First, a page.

Friday, February 25, 2011

Guess What I Found in my Grandma's Photos?

This is a daguerreotype that I found in my Grandma’s photos. I've seen examples of them in books, but never in real life. And now I own one!

Daguerreotypes (1839-1854) were the very first photographic images ever created! What makes a photograph valuable to me is the person in the photo, not the type of photo. In this case, I don't know who this young boy is. But when I do find out who he is, (because I will find out!) that fact will make this photo priceless to me.

I feel sure he was from the Anderson or the Lyons family, since this  photo was with all of the other items I "inherited" from my Grandma.

Sunday, February 13, 2011

Sunday's Obituary: Joseph "Joe" VandenEynden- My Great-Grandfather

Joseph VandenEynden
Requiem High Mass for Joseph VandenEynden, 87, operator of a wallpaper store in St. Bernard for more than 30 years, will be at 9 a.m. Saturday at St. Clement Church, St. Bernard.  Mr. VandenEynden died Wednesday at the Glass Nursing Home. 
     Known as “Jim Van, the Wallpaper Man,” he served as Third Ward Councilman in St. Bernard some years ago, and as a Councilman-At-Large for two terms.
      He and his wife, Rose, celebrated their 62d wedding anniversary last July. Mrs. VandenEynden lives at St. Theresa Home.

Saturday, February 12, 2011

Surname Saturday

This is my first time joining many of you for Surname Saturday. Hopefully I can give anyone out there with Dutch roots some websites to visit that will help with your research. VandenEynden was my maiden name. (Then I got married and became a Jones!) After a while, though, I kind of missed that unique last name. My 2nd Great-Grandfather,  Petrus Josephus (Joseph Peter), came to the USA from the Netherlands, along with his brothers, Picter (Peter), and Petrus Marinus (Morris). I've narrowed the area they immigrated from down to the Noord-Brabant region, I just don't know what city or province yet. But I'm working on it! They all settled in St Bernard, a suburb of Cincinnati, Ohio.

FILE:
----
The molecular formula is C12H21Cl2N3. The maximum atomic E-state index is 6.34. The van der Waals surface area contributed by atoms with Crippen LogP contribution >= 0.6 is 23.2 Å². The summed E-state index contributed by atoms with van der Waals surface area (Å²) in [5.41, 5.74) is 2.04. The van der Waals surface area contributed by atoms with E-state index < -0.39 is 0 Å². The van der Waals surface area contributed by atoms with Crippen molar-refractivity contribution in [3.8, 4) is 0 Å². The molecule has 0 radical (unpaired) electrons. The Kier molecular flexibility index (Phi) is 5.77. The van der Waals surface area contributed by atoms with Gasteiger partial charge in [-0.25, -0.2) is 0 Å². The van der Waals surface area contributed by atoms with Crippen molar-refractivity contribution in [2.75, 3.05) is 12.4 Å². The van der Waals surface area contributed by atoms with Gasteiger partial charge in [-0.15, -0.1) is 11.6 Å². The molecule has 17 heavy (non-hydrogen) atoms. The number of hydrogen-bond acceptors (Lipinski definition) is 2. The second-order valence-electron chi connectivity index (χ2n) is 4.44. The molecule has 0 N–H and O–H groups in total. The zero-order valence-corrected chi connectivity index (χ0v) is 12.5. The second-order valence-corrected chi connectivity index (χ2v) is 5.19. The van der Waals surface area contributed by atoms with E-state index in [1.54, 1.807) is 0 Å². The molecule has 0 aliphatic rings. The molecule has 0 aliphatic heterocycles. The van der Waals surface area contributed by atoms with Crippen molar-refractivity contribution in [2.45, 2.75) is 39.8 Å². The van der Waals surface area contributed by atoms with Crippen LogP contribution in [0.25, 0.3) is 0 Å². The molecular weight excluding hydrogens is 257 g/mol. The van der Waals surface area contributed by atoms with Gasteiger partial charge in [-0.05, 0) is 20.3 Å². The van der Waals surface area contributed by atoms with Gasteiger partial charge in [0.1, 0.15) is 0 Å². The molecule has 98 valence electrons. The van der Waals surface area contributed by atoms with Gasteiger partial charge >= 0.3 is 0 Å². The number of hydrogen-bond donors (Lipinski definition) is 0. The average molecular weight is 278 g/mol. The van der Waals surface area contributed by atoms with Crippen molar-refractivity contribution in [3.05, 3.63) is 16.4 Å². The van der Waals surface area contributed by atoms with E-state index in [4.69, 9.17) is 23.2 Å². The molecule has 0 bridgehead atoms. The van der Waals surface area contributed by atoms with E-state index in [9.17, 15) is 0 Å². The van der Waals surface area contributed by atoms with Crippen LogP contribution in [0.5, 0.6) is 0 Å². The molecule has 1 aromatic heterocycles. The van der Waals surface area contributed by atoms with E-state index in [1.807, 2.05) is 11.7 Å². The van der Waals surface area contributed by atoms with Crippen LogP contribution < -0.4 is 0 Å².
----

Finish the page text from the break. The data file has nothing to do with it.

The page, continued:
Wednesday, February 09, 2011

Wordless Wednesday - A "First Class" Photographer's Imprint!

Yesterday, I briefly mentioned that I thought the photographer's imprint, on the back of Amelia Dorman's photo, was very beautiful and elaborate. I thought that it might be nice to share it with you today, on Wordless Wednesday! I love what it says at the bottom of the imprint-"None but Strictly first Class Work allowed to leave the Studio"!

Tuesday, February 08, 2011

The Photograph, Grandma's Doll, and A Necklace

"A photographer's imprint may reveal the places where you ancestor lived, or an artifact depicted in an image may be something you own today."
       -Maureen A. Taylor

As I mentioned in a previous post, my Grandma (Norma ANDERSON VandenEynden - 1921-2010) pretty much refused to talk about her family. So, inheriting her things has put me on a path to find answers to questions I've had my entire life.
     The other day, I was going through her boxes of pictures when I found a cabinet card photo of a beautiful, young lady. The top of the photo says 'Amelia DORMAN'.

I had never seen a photo like this before. I've been reading the book that I quoted from at the beginning, and my understanding is that most young girls at this age had their hair pinned up in the same style as their mother's hair. Amelia's hair was completely let down. I sat admiring her beautiful blond curls and porcelain complexion. I thought about her parents, who were both immigrants from Prussia. I wondered what her life was like. I turned the photo over to see the Photographer's Imprint, which was very elaborate.

I had one more look at Amelia before I started to scan the photo, when something caught my eye. That's when I literally yelled, "The Doll!"

Monday, January 24, 2011

Saturday Night GEN Fun...that went into Sunday..and Monday...

 I'm sorry! Does GEN work ever REALLY end? I just knew I was going to end up with a movie star, and I sort of got carried away. I didn't get a movie star-but my "random name's" Grandfather was one of the "original '49 California Pioneers" (so that's where they get the name "San Francisco '49ers"!) and her Father and Uncle were Presidents of the bank their father started. Which means...hold on, let me give you the necessary info, first...

Friday, January 14, 2011

Intro: Background Info on My Grandma...

Norma (ANDERSON) VandenEynden (1921-2010) was born in Dayton, OH. She was around eight or nine years old when the Great Depression hit. Before that, her family was very wealthy, and they lived in a rich suburb of Dayton. After the Great Depression, her family lost everything. I don't know how her mother did this, but she saved many family heirlooms (maybe she hid them?), and refused to part with that life style she grew up in and was used to. My Grandma followed in her footsteps.